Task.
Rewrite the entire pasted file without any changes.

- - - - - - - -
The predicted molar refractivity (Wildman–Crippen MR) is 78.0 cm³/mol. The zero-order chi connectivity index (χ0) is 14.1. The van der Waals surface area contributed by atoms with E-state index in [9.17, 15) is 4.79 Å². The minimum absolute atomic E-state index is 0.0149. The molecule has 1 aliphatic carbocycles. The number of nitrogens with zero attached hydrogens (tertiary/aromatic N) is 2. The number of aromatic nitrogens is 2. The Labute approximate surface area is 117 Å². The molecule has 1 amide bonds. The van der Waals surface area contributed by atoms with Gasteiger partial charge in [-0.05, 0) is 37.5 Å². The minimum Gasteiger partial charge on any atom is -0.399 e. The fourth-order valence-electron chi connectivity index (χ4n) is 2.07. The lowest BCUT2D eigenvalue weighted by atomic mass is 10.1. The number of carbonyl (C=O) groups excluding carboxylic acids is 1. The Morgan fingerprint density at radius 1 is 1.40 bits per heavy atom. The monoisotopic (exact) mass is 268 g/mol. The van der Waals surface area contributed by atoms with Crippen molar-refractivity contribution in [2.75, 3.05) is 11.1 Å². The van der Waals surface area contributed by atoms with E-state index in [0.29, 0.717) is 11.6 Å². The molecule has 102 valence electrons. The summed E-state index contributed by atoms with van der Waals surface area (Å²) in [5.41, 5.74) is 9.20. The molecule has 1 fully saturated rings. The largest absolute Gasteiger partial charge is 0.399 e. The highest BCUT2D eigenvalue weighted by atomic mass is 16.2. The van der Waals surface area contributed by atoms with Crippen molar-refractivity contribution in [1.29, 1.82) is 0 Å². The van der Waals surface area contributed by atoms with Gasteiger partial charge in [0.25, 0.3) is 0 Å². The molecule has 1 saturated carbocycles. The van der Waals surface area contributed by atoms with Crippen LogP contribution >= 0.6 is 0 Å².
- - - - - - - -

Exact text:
The predicted molar refractivity (Wildman–Crippen MR) is 78.0 cm³/mol. The zero-order chi connectivity index (χ0) is 14.1. The van der Waals surface area contributed by atoms with E-state index in [9.17, 15) is 4.79 Å². The minimum absolute atomic E-state index is 0.0149. The molecule has 1 aliphatic carbocycles. The number of nitrogens with zero attached hydrogens (tertiary/aromatic N) is 2. The number of aromatic nitrogens is 2. The Labute approximate surface area is 117 Å². The molecule has 1 amide bonds. The van der Waals surface area contributed by atoms with Gasteiger partial charge in [-0.05, 0) is 37.5 Å². The minimum Gasteiger partial charge on any atom is -0.399 e. The fourth-order valence-electron chi connectivity index (χ4n) is 2.07. The lowest BCUT2D eigenvalue weighted by atomic mass is 10.1. The number of carbonyl (C=O) groups excluding carboxylic acids is 1. The Morgan fingerprint density at radius 1 is 1.40 bits per heavy atom. The monoisotopic (exact) mass is 268 g/mol. The van der Waals surface area contributed by atoms with Crippen molar-refractivity contribution in [2.75, 3.05) is 11.1 Å². The van der Waals surface area contributed by atoms with E-state index in [0.29, 0.717) is 11.6 Å². The molecule has 102 valence electrons. The summed E-state index contributed by atoms with van der Waals surface area (Å²) in [5.41, 5.74) is 9.20. The molecule has 1 fully saturated rings. The largest absolute Gasteiger partial charge is 0.399 e. The highest BCUT2D eigenvalue weighted by atomic mass is 16.2. The van der Waals surface area contributed by atoms with Crippen molar-refractivity contribution in [1.29, 1.82) is 0 Å². The van der Waals surface area contributed by atoms with Gasteiger partial charge in [0.25, 0.3) is 0 Å². The molecule has 1 saturated carbocycles. The van der Waals surface area contributed by atoms with Crippen LogP contribution >= 0.6 is 0 Å².